From Proto-Baltic *erkyā- (with er̄ > ē:r), from Proto-Indo-European *er- (“to tear, to pierce”) (whence also ērkšķis (“thorn”), q.v.) with an extra -(e)k. The original meaning was probably “one who pierces, tears.” Cognates include Lithuanian érkė, Sanskrit ऋक्षरः (r̥kṣaraḥ, “sting, thorn, spike”), रक्षः (rákṣaḥ, “harm”), Ancient Greek ἐρέχτω (eréchtō, “to tear, to claw”), Latin rīcinus (“sheep, dog parasite”).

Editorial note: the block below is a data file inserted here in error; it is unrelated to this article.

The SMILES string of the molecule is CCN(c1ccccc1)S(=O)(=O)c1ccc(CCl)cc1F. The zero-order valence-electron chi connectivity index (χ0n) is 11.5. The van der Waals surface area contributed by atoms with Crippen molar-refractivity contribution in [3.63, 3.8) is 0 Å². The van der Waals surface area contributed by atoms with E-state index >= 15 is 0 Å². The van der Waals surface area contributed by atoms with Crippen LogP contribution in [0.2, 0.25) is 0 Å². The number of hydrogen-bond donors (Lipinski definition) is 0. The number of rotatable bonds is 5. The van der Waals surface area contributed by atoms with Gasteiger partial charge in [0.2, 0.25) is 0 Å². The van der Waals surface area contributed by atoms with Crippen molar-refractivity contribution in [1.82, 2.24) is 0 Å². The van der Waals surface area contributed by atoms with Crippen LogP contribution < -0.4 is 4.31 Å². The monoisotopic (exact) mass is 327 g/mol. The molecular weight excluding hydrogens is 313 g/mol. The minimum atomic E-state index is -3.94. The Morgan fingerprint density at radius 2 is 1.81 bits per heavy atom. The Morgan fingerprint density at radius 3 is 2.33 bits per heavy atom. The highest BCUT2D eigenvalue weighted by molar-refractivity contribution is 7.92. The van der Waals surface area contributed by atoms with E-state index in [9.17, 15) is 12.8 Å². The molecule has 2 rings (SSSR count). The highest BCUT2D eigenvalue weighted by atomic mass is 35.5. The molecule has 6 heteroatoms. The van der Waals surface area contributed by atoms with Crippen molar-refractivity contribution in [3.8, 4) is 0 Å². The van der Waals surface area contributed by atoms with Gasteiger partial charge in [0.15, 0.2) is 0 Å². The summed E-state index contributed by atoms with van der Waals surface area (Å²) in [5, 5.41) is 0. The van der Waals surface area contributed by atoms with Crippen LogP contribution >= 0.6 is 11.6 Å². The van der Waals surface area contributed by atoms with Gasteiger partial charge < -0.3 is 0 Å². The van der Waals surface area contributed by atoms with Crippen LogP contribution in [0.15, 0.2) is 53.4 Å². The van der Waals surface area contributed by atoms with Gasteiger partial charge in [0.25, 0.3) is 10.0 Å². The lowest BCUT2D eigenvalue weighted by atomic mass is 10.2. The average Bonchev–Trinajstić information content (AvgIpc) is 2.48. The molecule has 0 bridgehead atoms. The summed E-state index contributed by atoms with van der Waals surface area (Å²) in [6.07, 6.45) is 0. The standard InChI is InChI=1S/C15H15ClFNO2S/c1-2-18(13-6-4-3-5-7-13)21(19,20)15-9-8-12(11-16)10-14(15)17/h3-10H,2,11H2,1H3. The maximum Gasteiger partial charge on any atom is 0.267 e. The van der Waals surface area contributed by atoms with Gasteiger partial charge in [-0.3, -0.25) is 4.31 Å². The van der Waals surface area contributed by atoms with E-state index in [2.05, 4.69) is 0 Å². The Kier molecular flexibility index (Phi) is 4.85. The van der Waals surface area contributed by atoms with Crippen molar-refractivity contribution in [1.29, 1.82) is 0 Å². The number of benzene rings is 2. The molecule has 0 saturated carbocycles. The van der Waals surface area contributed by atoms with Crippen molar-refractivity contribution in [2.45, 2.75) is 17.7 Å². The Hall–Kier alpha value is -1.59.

- IPA: [ɛ̄ːɾtsɛ]
ērce f, 5th declension
- tick, mite (numerous species of tiny arachnids of subclass Acari that live as parasites on various plants and animals)
- kamēr zirgs dzēra, zemniek izrāva ērci, kas bija piezīdušies kaklam — while the horse drank, the farmer removed the tick that had been sucking at the (horse's) neck
- atgulās tīfu var pārnest arī ērces — also mites can transmit typhus